This means keeping her mind calm, unshaken and compassionate, despite being criticised as a "backward" and "left-wing" thinker who would drag the country down the economic road to ruin, and despite having been taken to court in several lawsuits by high-ranking officials and politicians in power. Getting death threats or having a bomb explode near her office are also part of the deal.
People like to label each other, she said. "If you are not on the right, then you must be on the left. If you are not with us, then you are with them. Buddhism tells us not to be on the extremes, which is not easy. I have to remind myself constantly not to stray and get lost in all this."
Whenever she has doubts about whether she is on the right path, she thinks of advice from a meditation master she highly respects, Luang Por Khamkhian Suwanno. "Luang Por Khamkhian once taught me that whenever our mind strays out of normality or equanimity, it is wrong. No matter how good the reasons we may give to ourselves to justify our emotions and causes of actions, it is still wrong. Being angry or revengeful is never right.
"Having said all that, I must point out that I am still in the process of learning and trying."
Sources of inspiration
A student of journalism and mass communications at Thammasat University during the 1970's blossoming of democracy, Rosana's inspiration for change has been shaped by contemporary Buddhist thinkers such as Buddhadasa Bhikkhu, Vietnamese Zen monk Thich Nhat Hanh and Japanese pioneer of natural farming, Masanobu Fukuoka, as well as non-violence guru Mahatma Gandhi. They remain her source of inspiration, she pointed out.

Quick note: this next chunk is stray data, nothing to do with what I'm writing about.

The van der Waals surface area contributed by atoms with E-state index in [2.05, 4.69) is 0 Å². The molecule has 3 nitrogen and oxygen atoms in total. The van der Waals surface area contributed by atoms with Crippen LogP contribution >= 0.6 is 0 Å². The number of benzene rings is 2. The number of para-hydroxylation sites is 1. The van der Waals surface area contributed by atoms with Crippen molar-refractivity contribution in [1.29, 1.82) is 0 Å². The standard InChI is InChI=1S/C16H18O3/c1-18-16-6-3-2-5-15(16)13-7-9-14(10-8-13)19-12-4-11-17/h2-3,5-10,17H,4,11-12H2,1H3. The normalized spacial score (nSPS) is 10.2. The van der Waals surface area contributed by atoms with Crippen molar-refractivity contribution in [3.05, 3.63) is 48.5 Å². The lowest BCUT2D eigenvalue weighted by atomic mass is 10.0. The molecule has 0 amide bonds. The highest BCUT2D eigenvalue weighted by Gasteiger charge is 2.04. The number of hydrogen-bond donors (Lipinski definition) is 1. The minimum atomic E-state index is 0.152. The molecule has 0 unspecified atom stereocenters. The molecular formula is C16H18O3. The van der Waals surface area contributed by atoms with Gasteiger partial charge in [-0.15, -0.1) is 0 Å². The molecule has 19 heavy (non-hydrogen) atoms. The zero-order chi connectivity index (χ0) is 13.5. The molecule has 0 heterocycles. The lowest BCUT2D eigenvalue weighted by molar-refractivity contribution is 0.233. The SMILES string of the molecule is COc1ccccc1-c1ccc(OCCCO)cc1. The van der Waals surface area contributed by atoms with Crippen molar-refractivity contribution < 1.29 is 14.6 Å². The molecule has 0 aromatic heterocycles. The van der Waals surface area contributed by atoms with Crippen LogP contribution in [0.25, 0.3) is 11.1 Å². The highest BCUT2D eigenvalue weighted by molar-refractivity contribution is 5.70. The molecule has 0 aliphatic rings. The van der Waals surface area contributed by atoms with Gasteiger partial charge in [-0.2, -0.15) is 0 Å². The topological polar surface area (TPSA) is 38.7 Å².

An avid reader, Rosana has created her own ritual to embody the ideas in the books she reads by setting out to translate a book per year. This is done during the three-month-long retreat from work during Buddhist Lent, which is also when she works on meditation in a forest temple.
While she translated several titles by Thich Nhat Hanh, she adopted the Zen master's ideas on the community of Sangha into her life and work. To live his concept, Rosana and some 14 friends, dubbed "The Order of Inter-being", convened once every two weeks to recite 14 mindfulness trainings, guidelines for mindful living and to work towards peace and social service.
Rosana said she has learned many valuable lessons from Thich Nhat Hanh, whom she called Tha y (teacher), both from his books and from being in his company during his short stay in Thailand some 30 years ago.
"Despite being a monk and teacher, Tha y didn't try to impose his views and practices on me. He was just himself and that inspired me to follow his practices and teachings," she said.
One of the principles she holds steadfastly to is, "Having different convictions is not a problem. It becomes a problem when we try to force others to adopt our views," said Rosana.